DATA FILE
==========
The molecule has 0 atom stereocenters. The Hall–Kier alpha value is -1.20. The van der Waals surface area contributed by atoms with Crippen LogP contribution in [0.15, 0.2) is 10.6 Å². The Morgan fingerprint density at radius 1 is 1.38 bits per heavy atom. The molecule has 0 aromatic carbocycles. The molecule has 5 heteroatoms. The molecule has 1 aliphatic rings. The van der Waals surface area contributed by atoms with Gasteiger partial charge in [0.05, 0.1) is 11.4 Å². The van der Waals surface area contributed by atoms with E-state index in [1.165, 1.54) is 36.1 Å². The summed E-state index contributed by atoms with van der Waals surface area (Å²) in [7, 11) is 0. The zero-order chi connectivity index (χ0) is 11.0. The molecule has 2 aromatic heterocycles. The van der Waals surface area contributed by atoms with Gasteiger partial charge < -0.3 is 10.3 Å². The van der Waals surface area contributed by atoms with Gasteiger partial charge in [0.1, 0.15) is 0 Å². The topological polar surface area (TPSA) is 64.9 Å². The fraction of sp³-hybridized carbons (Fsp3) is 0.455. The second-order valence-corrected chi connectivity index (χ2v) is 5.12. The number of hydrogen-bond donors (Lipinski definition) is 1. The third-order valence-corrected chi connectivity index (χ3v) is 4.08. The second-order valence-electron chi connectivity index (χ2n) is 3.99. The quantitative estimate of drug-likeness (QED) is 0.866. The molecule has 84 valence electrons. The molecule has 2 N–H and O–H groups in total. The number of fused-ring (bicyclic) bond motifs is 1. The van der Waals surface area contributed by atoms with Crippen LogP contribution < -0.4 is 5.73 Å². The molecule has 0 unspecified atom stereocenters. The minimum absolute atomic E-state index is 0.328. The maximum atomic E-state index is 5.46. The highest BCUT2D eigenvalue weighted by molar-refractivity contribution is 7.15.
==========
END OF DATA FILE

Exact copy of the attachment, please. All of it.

The molecule has 0 atom stereocenters. The Hall–Kier alpha value is -1.20. The van der Waals surface area contributed by atoms with Crippen LogP contribution in [0.15, 0.2) is 10.6 Å². The Morgan fingerprint density at radius 1 is 1.38 bits per heavy atom. The molecule has 0 aromatic carbocycles. The molecule has 5 heteroatoms. The molecule has 1 aliphatic rings. The van der Waals surface area contributed by atoms with Gasteiger partial charge in [0.05, 0.1) is 11.4 Å². The van der Waals surface area contributed by atoms with E-state index in [1.165, 1.54) is 36.1 Å². The summed E-state index contributed by atoms with van der Waals surface area (Å²) in [7, 11) is 0. The zero-order chi connectivity index (χ0) is 11.0. The molecule has 2 aromatic heterocycles. The van der Waals surface area contributed by atoms with Gasteiger partial charge < -0.3 is 10.3 Å². The van der Waals surface area contributed by atoms with Gasteiger partial charge in [0.1, 0.15) is 0 Å². The topological polar surface area (TPSA) is 64.9 Å². The fraction of sp³-hybridized carbons (Fsp3) is 0.455. The second-order valence-corrected chi connectivity index (χ2v) is 5.12. The number of hydrogen-bond donors (Lipinski definition) is 1. The third-order valence-corrected chi connectivity index (χ3v) is 4.08. The second-order valence-electron chi connectivity index (χ2n) is 3.99. The quantitative estimate of drug-likeness (QED) is 0.866. The molecule has 84 valence electrons. The molecule has 2 N–H and O–H groups in total. The number of fused-ring (bicyclic) bond motifs is 1. The van der Waals surface area contributed by atoms with Crippen LogP contribution < -0.4 is 5.73 Å². The molecule has 0 unspecified atom stereocenters. The minimum absolute atomic E-state index is 0.328. The maximum atomic E-state index is 5.46. The highest BCUT2D eigenvalue weighted by molar-refractivity contribution is 7.15.